Teenage girls who eat more high-fiber foods- especially fruits and vegetables- may have significantly lower breast cancer risk than those who eat less dietary fiber, says a new large-scale study led by researchers at Harvard T.H. Chan School of Public Health.
"Previous studies of fiber intake and breast cancer have almost all been non-significant, and none of them examined diet during adolescence or early adulthood, a period when breast cancer risk factors appear to be particularly important," said Maryam Farvid, visiting scientist at Harvard Chan School and lead author of the study. "This work on the role of nutrition in early life and breast cancer incidence suggests one of the very few potentially modifiable risk factors for premenopausal breast cancer."
The researchers looked at a group of 90,534 women who participated in the Nurses' Health Study II, a large long-running investigation of factors that influence women's health. In 1991, the women--ages 27-44 at the time--filled out questionnaires about their food intake, and did so every four years after that. They also completed a questionnaire in 1998 about their diet during high school. The researchers analyzed the women's fiber intake while adjusting for a number of other factors, such as race, family history of breast cancer, body mass index, weight change over time, menstruation history, alcohol use, and other dietary factors.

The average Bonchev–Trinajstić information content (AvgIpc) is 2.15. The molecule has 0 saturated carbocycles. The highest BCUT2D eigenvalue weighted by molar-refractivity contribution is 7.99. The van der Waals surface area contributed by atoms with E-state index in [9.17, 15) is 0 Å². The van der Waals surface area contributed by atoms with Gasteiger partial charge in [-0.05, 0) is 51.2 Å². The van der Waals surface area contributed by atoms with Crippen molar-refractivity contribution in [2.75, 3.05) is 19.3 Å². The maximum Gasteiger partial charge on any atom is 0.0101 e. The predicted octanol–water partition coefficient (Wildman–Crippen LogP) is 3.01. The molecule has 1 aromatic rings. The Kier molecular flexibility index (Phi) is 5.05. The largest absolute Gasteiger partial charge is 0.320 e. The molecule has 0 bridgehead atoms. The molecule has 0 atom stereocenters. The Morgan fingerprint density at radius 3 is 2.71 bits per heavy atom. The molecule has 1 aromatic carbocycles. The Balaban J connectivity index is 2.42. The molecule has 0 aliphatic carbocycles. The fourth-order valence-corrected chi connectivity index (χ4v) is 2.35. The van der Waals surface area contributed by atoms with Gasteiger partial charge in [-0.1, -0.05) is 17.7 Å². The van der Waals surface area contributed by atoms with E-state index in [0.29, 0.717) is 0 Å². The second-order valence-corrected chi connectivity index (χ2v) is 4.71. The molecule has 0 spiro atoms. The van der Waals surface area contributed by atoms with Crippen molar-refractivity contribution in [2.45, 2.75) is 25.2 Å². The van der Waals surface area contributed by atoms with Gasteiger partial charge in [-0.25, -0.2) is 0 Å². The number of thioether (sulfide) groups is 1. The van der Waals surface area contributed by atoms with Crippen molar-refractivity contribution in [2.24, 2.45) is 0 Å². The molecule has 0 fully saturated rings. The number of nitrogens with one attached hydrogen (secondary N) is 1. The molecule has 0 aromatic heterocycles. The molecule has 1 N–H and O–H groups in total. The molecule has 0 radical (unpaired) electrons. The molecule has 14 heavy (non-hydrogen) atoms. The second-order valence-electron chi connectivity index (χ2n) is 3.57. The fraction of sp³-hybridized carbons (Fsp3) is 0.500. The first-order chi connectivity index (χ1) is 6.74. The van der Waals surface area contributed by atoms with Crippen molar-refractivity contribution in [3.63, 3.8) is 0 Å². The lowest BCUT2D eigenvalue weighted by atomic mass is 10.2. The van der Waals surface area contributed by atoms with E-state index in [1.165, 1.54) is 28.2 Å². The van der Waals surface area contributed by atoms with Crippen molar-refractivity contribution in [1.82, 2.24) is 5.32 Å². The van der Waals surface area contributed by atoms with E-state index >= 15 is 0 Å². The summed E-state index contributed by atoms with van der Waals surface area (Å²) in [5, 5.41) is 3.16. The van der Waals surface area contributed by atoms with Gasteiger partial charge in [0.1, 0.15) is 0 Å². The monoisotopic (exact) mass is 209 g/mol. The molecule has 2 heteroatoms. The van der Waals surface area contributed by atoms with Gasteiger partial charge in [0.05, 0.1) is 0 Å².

The authors speculated that eating more fiber-rich foods may lessen breast cancer risk partly by helping to reduce high estrogen levels in the blood, which are strongly linked with breast cancer development.
"From many other studies we know that breast tissue is particularly influenced by carcinogens and anticarcinogens during childhood and adolescence," said Walter Willett, Fredrick John Stare Professor of Epidemiology and Nutrition at Harvard Chan School and senior author of the study. "We now have evidence that what we feed our children during this period of life is also an important factor in future cancer risk."
The study is published in the journal Pediatrics.